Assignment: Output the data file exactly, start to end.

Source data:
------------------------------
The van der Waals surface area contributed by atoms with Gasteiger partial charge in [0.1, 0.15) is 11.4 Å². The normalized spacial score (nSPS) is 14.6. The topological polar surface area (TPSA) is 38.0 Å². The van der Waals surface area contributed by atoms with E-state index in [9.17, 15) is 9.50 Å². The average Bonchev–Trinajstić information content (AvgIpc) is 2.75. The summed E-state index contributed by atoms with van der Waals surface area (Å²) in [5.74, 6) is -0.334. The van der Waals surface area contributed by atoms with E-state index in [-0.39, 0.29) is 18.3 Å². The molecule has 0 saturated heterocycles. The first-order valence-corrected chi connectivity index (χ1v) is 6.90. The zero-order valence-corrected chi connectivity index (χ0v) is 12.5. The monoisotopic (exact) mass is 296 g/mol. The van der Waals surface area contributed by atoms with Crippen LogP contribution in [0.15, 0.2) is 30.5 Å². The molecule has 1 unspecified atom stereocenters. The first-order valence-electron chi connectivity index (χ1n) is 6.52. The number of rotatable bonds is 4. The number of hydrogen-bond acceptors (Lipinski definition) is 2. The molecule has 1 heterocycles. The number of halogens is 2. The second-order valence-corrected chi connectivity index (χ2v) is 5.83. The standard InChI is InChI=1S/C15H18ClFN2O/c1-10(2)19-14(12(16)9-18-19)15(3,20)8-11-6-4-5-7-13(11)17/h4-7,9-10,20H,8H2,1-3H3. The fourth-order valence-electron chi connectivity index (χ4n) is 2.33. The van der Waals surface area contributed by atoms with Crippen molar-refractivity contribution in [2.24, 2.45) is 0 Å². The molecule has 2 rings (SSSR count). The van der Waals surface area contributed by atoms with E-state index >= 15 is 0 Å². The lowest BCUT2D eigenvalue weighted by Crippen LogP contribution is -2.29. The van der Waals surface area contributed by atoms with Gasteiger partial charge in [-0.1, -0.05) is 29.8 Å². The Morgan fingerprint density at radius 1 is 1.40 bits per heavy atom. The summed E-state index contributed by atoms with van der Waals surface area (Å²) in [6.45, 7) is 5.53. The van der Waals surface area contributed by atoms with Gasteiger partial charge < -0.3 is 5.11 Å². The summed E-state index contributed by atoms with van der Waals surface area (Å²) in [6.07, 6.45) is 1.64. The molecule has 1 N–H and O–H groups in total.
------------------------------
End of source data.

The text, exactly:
The van der Waals surface area contributed by atoms with Gasteiger partial charge in [0.1, 0.15) is 11.4 Å². The normalized spacial score (nSPS) is 14.6. The topological polar surface area (TPSA) is 38.0 Å². The van der Waals surface area contributed by atoms with E-state index in [9.17, 15) is 9.50 Å². The average Bonchev–Trinajstić information content (AvgIpc) is 2.75. The summed E-state index contributed by atoms with van der Waals surface area (Å²) in [5.74, 6) is -0.334. The van der Waals surface area contributed by atoms with E-state index in [-0.39, 0.29) is 18.3 Å². The molecule has 0 saturated heterocycles. The first-order valence-corrected chi connectivity index (χ1v) is 6.90. The zero-order valence-corrected chi connectivity index (χ0v) is 12.5. The monoisotopic (exact) mass is 296 g/mol. The van der Waals surface area contributed by atoms with Crippen LogP contribution in [0.15, 0.2) is 30.5 Å². The molecule has 1 unspecified atom stereocenters. The first-order valence-electron chi connectivity index (χ1n) is 6.52. The number of rotatable bonds is 4. The number of hydrogen-bond acceptors (Lipinski definition) is 2. The molecule has 1 heterocycles. The number of halogens is 2. The second-order valence-corrected chi connectivity index (χ2v) is 5.83. The standard InChI is InChI=1S/C15H18ClFN2O/c1-10(2)19-14(12(16)9-18-19)15(3,20)8-11-6-4-5-7-13(11)17/h4-7,9-10,20H,8H2,1-3H3. The fourth-order valence-electron chi connectivity index (χ4n) is 2.33. The van der Waals surface area contributed by atoms with Crippen molar-refractivity contribution in [2.24, 2.45) is 0 Å². The molecule has 2 rings (SSSR count). The van der Waals surface area contributed by atoms with E-state index >= 15 is 0 Å². The lowest BCUT2D eigenvalue weighted by Crippen LogP contribution is -2.29. The van der Waals surface area contributed by atoms with Gasteiger partial charge in [-0.1, -0.05) is 29.8 Å². The Morgan fingerprint density at radius 1 is 1.40 bits per heavy atom. The summed E-state index contributed by atoms with van der Waals surface area (Å²) in [6.45, 7) is 5.53. The van der Waals surface area contributed by atoms with Gasteiger partial charge < -0.3 is 5.11 Å². The summed E-state index contributed by atoms with van der Waals surface area (Å²) in [6.07, 6.45) is 1.64. The molecule has 1 N–H and O–H groups in total.